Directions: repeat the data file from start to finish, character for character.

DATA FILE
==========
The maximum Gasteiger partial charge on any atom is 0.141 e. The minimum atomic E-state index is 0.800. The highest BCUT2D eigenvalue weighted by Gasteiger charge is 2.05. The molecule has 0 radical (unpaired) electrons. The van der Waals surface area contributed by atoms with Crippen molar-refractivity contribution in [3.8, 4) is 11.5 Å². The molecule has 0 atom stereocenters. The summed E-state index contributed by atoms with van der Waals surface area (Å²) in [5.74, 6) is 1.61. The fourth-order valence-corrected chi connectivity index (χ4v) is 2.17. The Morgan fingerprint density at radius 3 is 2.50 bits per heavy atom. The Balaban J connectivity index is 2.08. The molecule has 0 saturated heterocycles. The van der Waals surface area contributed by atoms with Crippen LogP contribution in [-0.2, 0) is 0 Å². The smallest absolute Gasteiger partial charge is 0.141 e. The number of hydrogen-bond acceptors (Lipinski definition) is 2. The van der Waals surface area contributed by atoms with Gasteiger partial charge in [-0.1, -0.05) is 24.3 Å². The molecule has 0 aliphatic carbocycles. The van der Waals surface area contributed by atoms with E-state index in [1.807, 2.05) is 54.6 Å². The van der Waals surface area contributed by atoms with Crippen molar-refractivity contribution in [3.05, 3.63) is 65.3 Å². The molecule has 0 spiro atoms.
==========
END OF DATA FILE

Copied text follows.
The maximum Gasteiger partial charge on any atom is 0.141 e. The minimum atomic E-state index is 0.800. The highest BCUT2D eigenvalue weighted by Gasteiger charge is 2.05. The molecule has 0 radical (unpaired) electrons. The van der Waals surface area contributed by atoms with Crippen molar-refractivity contribution in [3.8, 4) is 11.5 Å². The molecule has 0 atom stereocenters. The summed E-state index contributed by atoms with van der Waals surface area (Å²) in [5.74, 6) is 1.61. The fourth-order valence-corrected chi connectivity index (χ4v) is 2.17. The Morgan fingerprint density at radius 3 is 2.50 bits per heavy atom. The Balaban J connectivity index is 2.08. The molecule has 0 saturated heterocycles. The van der Waals surface area contributed by atoms with Crippen LogP contribution in [-0.2, 0) is 0 Å². The smallest absolute Gasteiger partial charge is 0.141 e. The number of hydrogen-bond acceptors (Lipinski definition) is 2. The van der Waals surface area contributed by atoms with Gasteiger partial charge in [-0.1, -0.05) is 24.3 Å². The molecule has 0 aliphatic carbocycles. The van der Waals surface area contributed by atoms with E-state index in [1.807, 2.05) is 54.6 Å². The van der Waals surface area contributed by atoms with Crippen molar-refractivity contribution in [3.05, 3.63) is 65.3 Å². The molecule has 0 spiro atoms.